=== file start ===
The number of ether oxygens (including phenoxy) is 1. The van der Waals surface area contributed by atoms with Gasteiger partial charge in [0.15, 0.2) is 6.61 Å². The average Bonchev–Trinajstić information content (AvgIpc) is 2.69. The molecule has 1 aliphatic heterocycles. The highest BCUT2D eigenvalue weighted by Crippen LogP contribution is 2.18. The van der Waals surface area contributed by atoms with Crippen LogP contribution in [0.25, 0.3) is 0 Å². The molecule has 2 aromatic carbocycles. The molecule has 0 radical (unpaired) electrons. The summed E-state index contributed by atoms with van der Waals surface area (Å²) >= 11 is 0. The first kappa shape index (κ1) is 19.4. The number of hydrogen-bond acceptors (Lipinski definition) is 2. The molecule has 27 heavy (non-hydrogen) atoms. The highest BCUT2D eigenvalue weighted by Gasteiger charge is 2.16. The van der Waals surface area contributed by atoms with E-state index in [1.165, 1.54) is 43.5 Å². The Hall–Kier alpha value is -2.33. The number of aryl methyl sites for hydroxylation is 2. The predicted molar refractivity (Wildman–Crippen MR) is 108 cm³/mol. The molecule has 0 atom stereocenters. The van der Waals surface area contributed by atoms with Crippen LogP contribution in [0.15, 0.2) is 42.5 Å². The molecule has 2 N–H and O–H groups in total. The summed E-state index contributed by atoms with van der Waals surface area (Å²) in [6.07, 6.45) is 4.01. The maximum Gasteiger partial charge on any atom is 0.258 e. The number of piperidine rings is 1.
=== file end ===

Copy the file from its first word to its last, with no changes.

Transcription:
The number of ether oxygens (including phenoxy) is 1. The van der Waals surface area contributed by atoms with Gasteiger partial charge in [0.15, 0.2) is 6.61 Å². The average Bonchev–Trinajstić information content (AvgIpc) is 2.69. The molecule has 1 aliphatic heterocycles. The highest BCUT2D eigenvalue weighted by Crippen LogP contribution is 2.18. The van der Waals surface area contributed by atoms with Crippen LogP contribution in [0.25, 0.3) is 0 Å². The molecule has 2 aromatic carbocycles. The molecule has 0 radical (unpaired) electrons. The summed E-state index contributed by atoms with van der Waals surface area (Å²) >= 11 is 0. The first kappa shape index (κ1) is 19.4. The number of hydrogen-bond acceptors (Lipinski definition) is 2. The molecule has 27 heavy (non-hydrogen) atoms. The highest BCUT2D eigenvalue weighted by Gasteiger charge is 2.16. The van der Waals surface area contributed by atoms with E-state index in [1.165, 1.54) is 43.5 Å². The Hall–Kier alpha value is -2.33. The number of aryl methyl sites for hydroxylation is 2. The predicted molar refractivity (Wildman–Crippen MR) is 108 cm³/mol. The molecule has 0 atom stereocenters. The van der Waals surface area contributed by atoms with Crippen LogP contribution in [0.15, 0.2) is 42.5 Å². The molecule has 2 N–H and O–H groups in total. The summed E-state index contributed by atoms with van der Waals surface area (Å²) in [6.07, 6.45) is 4.01. The maximum Gasteiger partial charge on any atom is 0.258 e. The number of piperidine rings is 1.